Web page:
With tens of millions of doses of the Covid-19 vaccine developed by the University of Oxford and the AstraZeneca laboratory shut down in American factories, pending the results of a clinical study in the country, the United States is studying the sending injections to Brazil or other countries, according to the New York Times.
The fate of the vaccines is the subject of intense debate between the White House and the country’s health officials, with some saying Biden’s leadership should allow them to be exported to countries in urgent need of them, while others are not ready to abandon them, according to Democratic administration officials interviewed by the newspaper.
The lab, however, is not involved in these conversations.
Some officials have insisted that the White House make a decision in the coming weeks. They are discussing sending doses to Brazil, which is experiencing its worst time of the pandemic, or even to the European Union or the United Kingdom.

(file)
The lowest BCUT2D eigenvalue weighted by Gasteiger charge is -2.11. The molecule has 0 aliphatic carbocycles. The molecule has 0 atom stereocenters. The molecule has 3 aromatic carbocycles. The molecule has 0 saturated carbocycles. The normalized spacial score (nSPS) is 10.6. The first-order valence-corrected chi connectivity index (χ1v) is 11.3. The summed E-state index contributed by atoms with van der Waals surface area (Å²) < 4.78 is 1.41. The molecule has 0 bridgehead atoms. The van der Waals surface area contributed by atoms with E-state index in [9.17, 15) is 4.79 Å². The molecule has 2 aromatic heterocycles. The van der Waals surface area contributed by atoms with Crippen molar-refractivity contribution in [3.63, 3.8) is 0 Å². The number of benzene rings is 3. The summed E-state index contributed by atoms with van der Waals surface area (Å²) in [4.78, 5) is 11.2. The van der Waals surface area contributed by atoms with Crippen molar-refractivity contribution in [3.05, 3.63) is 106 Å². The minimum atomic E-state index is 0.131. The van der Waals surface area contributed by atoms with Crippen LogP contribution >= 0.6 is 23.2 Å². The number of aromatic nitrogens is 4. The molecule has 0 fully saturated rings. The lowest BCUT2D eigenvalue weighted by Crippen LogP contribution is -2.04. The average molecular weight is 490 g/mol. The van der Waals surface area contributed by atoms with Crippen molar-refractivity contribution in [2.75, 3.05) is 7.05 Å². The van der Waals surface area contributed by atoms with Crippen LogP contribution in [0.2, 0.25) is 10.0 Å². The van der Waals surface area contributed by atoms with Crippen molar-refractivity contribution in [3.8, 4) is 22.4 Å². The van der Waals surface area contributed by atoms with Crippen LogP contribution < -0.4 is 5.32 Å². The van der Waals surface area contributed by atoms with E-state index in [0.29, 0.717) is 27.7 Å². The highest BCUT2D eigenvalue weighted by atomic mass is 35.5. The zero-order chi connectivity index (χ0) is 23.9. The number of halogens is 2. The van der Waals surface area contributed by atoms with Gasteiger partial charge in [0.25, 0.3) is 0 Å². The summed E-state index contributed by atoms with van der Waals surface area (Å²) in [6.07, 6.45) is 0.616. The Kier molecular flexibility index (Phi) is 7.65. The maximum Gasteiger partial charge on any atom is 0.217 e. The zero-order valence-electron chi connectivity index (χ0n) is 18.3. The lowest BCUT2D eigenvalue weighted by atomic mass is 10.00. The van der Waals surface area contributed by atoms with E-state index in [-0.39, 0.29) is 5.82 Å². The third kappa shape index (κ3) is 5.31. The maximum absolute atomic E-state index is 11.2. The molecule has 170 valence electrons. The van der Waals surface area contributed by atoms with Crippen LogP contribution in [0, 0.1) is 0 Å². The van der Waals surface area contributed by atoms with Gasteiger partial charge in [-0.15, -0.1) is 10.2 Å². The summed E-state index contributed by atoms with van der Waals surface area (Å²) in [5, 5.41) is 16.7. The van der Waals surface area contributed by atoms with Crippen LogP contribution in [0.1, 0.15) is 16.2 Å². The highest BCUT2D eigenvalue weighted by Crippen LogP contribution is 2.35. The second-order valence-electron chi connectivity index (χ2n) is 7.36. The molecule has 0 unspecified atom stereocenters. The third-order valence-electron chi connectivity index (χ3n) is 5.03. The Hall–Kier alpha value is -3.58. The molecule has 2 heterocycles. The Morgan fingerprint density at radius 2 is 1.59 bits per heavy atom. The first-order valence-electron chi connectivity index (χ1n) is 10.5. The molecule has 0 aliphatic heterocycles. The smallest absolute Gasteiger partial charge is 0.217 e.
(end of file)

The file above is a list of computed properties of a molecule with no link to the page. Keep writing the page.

About 30 million doses are bottled at an AstraZeneca unit in West Chester, Ohio, which is responsible for the final stage of vaccine production, in which the immunizer is packaged, said an employee with knowledge of the stock in New York. Times.
In Baltimore, Md., Another company that makes the vaccine has already produced enough for tens of millions of additional doses.
Although its use is authorized in more than 70 countries, according to the laboratory, in the United States, however, the clinical study has not yet published its results and the company has not applied for authorization for an application for emergency to the FDA, the country’s regulatory agency. .
AstraZeneca even asked Biden’s management to loan the doses destined for the United States to the European Union, where the lab has been unable to honor its delivery commitment.
“We understand that other governments may have contacted the US government regarding the donation of doses of AstraZeneca and we ask the US government to carefully consider these requests,” said AstraZeneca spokesman Gonzalo Viña, at NYT.
“If these donations occur, we will seek advice from the US government to replace these doses in the United States,” he added.
The White House did not respond to the New York Times request for comment.